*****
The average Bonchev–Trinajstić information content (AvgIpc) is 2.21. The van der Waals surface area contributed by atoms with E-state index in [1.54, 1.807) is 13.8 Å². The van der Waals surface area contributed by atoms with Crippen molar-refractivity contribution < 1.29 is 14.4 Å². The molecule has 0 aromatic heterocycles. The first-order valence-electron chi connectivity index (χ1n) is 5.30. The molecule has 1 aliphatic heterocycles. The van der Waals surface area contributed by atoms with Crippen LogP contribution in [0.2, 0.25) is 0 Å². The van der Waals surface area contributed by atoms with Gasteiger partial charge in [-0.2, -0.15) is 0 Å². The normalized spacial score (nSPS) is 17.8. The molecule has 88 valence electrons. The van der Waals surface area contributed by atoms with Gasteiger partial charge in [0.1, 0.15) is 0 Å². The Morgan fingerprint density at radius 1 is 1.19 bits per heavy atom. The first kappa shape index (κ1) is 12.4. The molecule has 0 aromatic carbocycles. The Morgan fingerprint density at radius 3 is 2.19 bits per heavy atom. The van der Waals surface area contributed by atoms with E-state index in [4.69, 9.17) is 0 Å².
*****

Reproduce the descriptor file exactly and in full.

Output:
The average Bonchev–Trinajstić information content (AvgIpc) is 2.21. The van der Waals surface area contributed by atoms with E-state index in [1.54, 1.807) is 13.8 Å². The van der Waals surface area contributed by atoms with Crippen molar-refractivity contribution < 1.29 is 14.4 Å². The molecule has 0 aromatic heterocycles. The first-order valence-electron chi connectivity index (χ1n) is 5.30. The molecule has 1 aliphatic heterocycles. The van der Waals surface area contributed by atoms with Crippen LogP contribution in [0.2, 0.25) is 0 Å². The van der Waals surface area contributed by atoms with Gasteiger partial charge in [-0.2, -0.15) is 0 Å². The normalized spacial score (nSPS) is 17.8. The molecule has 88 valence electrons. The van der Waals surface area contributed by atoms with Gasteiger partial charge in [0.1, 0.15) is 0 Å². The Morgan fingerprint density at radius 1 is 1.19 bits per heavy atom. The first kappa shape index (κ1) is 12.4. The molecule has 0 aromatic carbocycles. The Morgan fingerprint density at radius 3 is 2.19 bits per heavy atom. The van der Waals surface area contributed by atoms with E-state index in [4.69, 9.17) is 0 Å².